River system health still declining
REPORT CRITICAL OF NO PROTECTION STRATEGY
THE health of the Swan River is declining, according to a report released by the Auditor General recently.
The report, which looked into the health of the Swan Canning River System, found that despite 20 years of monitoring and intervention, the health of the system was still worsening.
Key findings of the report released by the Office of the Auditor General included moderate to poor water quality, unsuccessful action to combat sources of nutrients and pollutants, gaps in planning and reporting, and the lack of an approved river protection strategy.
Auditor General Colin Murphy said symptoms of poor water quality included low oxygen levels, high nutrient levels and fish deaths that exceeded the Swan River Trust’s target in four of the past 10 years.
The report lists key recommendations for the Trust to work closer with Parliament, take action to have its river protection strategy approved and clarify responsibility for the river.
Environment Minister Albert Jacob said he acknowledged that more work needed to be done to ensure good management of the rivers but highlighted that improvements had started to be made.
“Nutrient intervention technologies continue to be a major focus with the construction of end-of-catchment wetlands in Ellen Brook and Bayswater catchments, together with the construction of a new oxygenation plan on the Canning River,” he said.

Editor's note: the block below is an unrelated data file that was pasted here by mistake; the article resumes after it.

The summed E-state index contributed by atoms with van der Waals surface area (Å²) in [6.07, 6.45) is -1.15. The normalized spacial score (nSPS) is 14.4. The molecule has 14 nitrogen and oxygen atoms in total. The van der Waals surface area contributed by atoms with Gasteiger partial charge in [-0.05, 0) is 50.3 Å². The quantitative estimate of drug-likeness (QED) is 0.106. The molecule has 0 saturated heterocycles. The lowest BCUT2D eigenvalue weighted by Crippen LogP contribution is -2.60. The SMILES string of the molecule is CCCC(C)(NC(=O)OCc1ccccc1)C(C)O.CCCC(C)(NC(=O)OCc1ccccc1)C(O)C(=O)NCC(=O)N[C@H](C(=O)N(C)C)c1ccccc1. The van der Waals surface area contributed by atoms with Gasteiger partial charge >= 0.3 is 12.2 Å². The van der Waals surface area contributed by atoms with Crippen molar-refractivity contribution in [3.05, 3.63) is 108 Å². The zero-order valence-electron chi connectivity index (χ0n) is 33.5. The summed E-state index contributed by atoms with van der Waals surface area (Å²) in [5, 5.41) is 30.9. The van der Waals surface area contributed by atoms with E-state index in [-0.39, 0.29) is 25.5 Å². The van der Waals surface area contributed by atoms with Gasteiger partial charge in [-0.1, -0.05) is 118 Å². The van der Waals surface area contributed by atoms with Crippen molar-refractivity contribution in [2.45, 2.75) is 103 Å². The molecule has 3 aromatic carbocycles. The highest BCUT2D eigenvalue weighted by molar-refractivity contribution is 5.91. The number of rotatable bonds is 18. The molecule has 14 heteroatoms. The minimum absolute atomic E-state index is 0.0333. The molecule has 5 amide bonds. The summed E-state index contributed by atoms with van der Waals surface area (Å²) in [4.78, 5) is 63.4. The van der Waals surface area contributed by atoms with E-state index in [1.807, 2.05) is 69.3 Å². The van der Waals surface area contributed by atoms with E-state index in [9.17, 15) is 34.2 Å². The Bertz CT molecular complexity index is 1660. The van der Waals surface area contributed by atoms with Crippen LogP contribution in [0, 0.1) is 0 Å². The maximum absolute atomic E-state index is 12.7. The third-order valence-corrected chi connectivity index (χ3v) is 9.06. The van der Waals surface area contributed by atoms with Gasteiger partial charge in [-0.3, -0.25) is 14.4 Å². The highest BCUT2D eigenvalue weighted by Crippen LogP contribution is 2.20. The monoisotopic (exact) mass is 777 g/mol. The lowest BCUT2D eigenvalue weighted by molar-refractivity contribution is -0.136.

Mr Jacob said a 2013 Fish Community Report by Murdoch University found the health of the river was improving, with the ecological condition of the rivers getting better since the mid 2000s.
He said a river protection strategy would be finalised after the merger and transfer of day-to-day management functions of the Swan River Trust to the Department of Parks and Wildlife ( DPaW).
South East Regional Centre for Urban Landcare chief executive Julie Robert said the report reflected an unfair finding on the Trust, which she believes is doing everything it could with the resources it has to extend the response to preventing river health decline.
“The findings also reflect how important it is for politicians to understand what the consequences are for our river if they hold up approval of a strategic river management plan that is essential for enacting the protection and improvement of the health of the river,” she said.
She added that the Trust needed to be allowed to continue its work.
“Merging them with DPaW does not make sense as DPaW already could not manage the amount of land they had with the amount of resources provided,” she said. “The Trust should remain an independent body that should not be held to the mercy of each government.”
Greens MLC Lynn MacLaren said it was clear that more research was necessary to effectively implement the best practice for the river system.
Julie Robert in an area of the river where rubbish is collecting.